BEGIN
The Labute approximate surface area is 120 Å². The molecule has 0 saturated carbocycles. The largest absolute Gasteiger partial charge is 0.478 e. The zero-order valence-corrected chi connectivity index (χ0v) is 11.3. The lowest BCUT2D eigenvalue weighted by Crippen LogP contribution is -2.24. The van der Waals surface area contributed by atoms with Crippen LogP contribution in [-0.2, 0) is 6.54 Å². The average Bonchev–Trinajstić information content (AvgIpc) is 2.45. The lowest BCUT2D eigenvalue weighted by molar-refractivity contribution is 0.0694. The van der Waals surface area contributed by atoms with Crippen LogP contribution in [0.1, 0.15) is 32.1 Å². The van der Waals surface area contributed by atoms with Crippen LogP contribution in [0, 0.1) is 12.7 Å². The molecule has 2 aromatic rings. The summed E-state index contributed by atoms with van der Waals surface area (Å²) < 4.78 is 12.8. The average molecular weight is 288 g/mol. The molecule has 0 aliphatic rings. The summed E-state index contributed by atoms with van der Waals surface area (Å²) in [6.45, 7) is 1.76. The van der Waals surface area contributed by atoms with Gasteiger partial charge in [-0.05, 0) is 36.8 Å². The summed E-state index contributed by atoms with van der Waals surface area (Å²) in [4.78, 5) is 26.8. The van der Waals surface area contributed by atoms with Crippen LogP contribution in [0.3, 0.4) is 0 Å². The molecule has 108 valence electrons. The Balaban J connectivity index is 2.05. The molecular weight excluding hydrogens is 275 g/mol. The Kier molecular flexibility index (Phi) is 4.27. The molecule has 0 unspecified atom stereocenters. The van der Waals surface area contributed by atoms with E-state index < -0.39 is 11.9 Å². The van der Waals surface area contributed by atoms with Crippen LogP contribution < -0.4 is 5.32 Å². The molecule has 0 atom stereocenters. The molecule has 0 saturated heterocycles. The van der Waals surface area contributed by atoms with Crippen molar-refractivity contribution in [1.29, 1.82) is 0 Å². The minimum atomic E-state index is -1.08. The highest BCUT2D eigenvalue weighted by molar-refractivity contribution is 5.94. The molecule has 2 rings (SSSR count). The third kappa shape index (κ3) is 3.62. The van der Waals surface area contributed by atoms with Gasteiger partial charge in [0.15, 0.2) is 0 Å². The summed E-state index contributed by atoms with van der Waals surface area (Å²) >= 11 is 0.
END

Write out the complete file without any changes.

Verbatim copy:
The Labute approximate surface area is 120 Å². The molecule has 0 saturated carbocycles. The largest absolute Gasteiger partial charge is 0.478 e. The zero-order valence-corrected chi connectivity index (χ0v) is 11.3. The lowest BCUT2D eigenvalue weighted by Crippen LogP contribution is -2.24. The van der Waals surface area contributed by atoms with Crippen LogP contribution in [-0.2, 0) is 6.54 Å². The average Bonchev–Trinajstić information content (AvgIpc) is 2.45. The lowest BCUT2D eigenvalue weighted by molar-refractivity contribution is 0.0694. The van der Waals surface area contributed by atoms with Crippen LogP contribution in [0.1, 0.15) is 32.1 Å². The van der Waals surface area contributed by atoms with Crippen LogP contribution in [0, 0.1) is 12.7 Å². The molecule has 2 aromatic rings. The summed E-state index contributed by atoms with van der Waals surface area (Å²) < 4.78 is 12.8. The average molecular weight is 288 g/mol. The molecule has 0 aliphatic rings. The summed E-state index contributed by atoms with van der Waals surface area (Å²) in [6.45, 7) is 1.76. The van der Waals surface area contributed by atoms with Gasteiger partial charge in [-0.05, 0) is 36.8 Å². The summed E-state index contributed by atoms with van der Waals surface area (Å²) in [4.78, 5) is 26.8. The van der Waals surface area contributed by atoms with Crippen LogP contribution in [0.3, 0.4) is 0 Å². The molecule has 108 valence electrons. The Balaban J connectivity index is 2.05. The molecular weight excluding hydrogens is 275 g/mol. The Kier molecular flexibility index (Phi) is 4.27. The molecule has 0 unspecified atom stereocenters. The van der Waals surface area contributed by atoms with E-state index < -0.39 is 11.9 Å². The van der Waals surface area contributed by atoms with Crippen LogP contribution < -0.4 is 5.32 Å². The molecule has 0 atom stereocenters. The molecule has 0 saturated heterocycles. The van der Waals surface area contributed by atoms with Crippen molar-refractivity contribution in [1.29, 1.82) is 0 Å². The minimum atomic E-state index is -1.08. The highest BCUT2D eigenvalue weighted by molar-refractivity contribution is 5.94. The molecule has 2 rings (SSSR count). The third kappa shape index (κ3) is 3.62. The van der Waals surface area contributed by atoms with Gasteiger partial charge in [0.15, 0.2) is 0 Å². The summed E-state index contributed by atoms with van der Waals surface area (Å²) >= 11 is 0.